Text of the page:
The largest earthquake ever recorded lasted for only about ten minutes. But two decades ago, scientists discovered that faults, the surfaces where earthquakes occur, can slide past each other very slowly sometimes. The slow earthquake, occurs deep in the earth and releases energy at slow pace, can last for weeks or longer. Professor Tan Yen Joe of Earth System Science Programme recently analysed hundreds of thousands of weak tremors emanating from the San Andreas Fault in California and found that slow earthquakes behave similarly to regular earthquakes.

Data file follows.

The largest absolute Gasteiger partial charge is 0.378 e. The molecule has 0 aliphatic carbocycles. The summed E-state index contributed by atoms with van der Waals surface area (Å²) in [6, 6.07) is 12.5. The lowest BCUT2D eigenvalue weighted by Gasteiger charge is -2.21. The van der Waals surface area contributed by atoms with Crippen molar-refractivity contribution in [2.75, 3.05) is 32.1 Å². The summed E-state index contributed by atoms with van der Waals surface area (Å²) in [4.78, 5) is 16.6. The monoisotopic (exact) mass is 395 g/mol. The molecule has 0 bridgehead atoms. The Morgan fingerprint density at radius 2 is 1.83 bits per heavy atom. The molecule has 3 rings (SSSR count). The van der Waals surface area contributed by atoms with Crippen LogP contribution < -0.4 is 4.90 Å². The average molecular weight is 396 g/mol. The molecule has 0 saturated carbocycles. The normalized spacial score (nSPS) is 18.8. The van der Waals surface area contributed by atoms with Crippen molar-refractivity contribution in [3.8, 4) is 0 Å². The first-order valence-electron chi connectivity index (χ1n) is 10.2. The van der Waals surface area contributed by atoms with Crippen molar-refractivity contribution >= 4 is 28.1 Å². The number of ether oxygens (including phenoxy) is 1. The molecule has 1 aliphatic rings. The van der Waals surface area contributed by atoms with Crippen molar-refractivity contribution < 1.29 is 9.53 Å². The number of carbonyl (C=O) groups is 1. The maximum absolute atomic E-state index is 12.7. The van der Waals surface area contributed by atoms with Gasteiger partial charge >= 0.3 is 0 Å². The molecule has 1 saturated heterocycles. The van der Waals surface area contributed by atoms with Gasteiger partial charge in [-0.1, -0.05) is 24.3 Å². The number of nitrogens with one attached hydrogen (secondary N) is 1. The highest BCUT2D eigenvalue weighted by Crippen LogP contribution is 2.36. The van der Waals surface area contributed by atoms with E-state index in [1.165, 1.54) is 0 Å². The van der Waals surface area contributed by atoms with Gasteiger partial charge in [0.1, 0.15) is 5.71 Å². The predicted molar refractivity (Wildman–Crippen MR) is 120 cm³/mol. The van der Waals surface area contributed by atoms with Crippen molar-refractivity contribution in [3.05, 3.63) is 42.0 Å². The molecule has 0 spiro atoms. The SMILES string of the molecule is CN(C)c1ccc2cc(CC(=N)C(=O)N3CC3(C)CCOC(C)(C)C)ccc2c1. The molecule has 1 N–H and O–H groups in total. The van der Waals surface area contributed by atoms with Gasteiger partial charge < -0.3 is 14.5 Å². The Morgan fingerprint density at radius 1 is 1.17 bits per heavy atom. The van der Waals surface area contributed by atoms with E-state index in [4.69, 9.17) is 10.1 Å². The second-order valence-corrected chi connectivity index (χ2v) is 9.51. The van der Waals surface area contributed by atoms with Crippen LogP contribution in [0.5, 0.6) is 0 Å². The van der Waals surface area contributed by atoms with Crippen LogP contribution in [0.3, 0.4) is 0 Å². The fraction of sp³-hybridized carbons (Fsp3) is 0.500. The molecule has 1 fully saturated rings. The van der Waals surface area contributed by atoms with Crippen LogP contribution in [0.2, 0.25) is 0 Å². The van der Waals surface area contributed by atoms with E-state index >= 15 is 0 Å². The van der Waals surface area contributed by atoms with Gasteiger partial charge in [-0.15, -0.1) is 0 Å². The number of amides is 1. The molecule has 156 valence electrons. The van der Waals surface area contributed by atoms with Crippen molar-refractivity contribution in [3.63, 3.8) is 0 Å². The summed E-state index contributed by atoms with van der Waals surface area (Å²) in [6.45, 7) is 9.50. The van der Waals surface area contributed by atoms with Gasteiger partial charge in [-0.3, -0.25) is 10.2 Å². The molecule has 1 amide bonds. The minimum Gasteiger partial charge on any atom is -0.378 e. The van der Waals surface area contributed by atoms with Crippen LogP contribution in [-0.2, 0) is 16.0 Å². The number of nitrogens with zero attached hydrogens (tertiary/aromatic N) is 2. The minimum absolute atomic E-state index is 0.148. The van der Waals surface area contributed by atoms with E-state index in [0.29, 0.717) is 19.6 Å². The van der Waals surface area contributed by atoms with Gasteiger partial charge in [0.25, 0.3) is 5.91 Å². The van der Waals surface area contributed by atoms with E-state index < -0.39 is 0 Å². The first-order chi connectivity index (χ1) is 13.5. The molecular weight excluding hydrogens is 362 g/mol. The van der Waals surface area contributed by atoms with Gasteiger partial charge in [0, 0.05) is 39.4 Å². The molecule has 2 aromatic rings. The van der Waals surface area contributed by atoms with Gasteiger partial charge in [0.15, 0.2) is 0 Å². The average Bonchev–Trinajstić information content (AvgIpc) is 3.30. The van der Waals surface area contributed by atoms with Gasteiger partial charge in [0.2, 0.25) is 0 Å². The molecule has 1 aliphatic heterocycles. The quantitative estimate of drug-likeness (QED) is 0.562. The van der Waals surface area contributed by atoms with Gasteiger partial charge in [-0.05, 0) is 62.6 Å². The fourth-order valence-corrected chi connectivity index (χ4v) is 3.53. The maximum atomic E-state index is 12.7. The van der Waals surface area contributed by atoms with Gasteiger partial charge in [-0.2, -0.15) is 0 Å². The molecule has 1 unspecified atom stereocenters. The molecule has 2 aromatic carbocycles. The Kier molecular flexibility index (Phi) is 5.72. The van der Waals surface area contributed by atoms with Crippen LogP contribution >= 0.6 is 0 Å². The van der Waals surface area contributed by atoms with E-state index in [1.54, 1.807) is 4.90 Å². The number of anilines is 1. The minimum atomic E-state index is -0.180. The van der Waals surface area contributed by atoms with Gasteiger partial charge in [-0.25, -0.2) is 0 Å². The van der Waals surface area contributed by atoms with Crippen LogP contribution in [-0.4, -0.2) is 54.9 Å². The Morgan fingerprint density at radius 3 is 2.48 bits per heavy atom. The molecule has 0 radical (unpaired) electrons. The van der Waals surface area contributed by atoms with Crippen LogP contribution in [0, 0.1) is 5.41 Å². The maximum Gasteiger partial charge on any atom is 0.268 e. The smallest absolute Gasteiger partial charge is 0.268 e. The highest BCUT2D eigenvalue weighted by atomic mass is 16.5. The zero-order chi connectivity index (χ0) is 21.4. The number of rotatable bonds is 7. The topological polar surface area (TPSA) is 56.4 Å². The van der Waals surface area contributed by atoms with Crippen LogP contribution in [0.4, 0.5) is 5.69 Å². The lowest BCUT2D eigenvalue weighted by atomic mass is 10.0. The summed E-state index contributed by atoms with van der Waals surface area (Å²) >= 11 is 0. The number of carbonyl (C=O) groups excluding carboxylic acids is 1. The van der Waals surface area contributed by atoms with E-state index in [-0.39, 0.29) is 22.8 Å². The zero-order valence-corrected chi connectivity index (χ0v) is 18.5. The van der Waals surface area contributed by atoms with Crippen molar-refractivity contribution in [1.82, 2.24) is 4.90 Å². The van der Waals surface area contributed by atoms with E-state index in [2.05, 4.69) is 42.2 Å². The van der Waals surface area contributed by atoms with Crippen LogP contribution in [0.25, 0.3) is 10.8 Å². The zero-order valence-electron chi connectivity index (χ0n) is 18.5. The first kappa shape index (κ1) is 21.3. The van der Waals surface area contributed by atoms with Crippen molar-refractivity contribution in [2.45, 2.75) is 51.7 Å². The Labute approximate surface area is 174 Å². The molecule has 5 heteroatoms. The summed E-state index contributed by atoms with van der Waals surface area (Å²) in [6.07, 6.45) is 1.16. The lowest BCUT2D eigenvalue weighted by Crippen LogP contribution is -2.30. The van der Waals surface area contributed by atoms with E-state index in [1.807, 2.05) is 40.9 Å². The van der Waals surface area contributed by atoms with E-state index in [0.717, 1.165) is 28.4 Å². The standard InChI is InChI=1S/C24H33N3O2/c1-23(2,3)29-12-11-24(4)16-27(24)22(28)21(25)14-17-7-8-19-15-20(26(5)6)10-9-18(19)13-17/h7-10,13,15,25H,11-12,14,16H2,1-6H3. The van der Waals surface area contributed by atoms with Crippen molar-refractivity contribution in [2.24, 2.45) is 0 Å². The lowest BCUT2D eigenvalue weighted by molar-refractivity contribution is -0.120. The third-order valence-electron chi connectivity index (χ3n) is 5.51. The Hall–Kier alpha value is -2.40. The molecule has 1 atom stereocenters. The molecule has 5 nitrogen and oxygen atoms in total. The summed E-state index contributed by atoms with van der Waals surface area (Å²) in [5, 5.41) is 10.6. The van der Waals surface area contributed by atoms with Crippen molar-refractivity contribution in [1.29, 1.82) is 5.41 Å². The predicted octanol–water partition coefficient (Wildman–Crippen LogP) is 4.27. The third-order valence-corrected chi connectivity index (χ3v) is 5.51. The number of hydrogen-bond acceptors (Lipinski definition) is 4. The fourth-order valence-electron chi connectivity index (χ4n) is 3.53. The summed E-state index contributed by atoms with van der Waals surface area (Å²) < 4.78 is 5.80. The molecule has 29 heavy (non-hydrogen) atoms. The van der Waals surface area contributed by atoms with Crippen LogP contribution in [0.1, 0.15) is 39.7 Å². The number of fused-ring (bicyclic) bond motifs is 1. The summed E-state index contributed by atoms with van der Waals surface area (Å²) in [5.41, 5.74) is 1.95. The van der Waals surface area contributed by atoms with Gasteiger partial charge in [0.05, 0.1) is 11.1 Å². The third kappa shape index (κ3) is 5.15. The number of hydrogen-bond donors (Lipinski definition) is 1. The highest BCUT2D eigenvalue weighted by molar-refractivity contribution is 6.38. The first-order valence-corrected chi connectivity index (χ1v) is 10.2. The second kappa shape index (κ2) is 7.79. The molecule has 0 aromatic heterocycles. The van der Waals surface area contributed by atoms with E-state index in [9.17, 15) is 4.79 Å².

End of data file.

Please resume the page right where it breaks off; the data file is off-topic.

Professor Tan catalogued the slow-slip events that occurred between 2006 and 2016, and found that the weak tremors clusters follow a power-law spatial and temporal decay similar to earthquake aftershock sequences. These slow-slip events (SSEs) have smaller stress drop and rupture velocity, but follow similar magnitude-frequency, moment-area, and moment duration scaling as regular earthquakes. The study gives scientists a clearer picture of how cycles of energy buildup and release occur along faults, hoping to improve our ability to forecast earthquakes.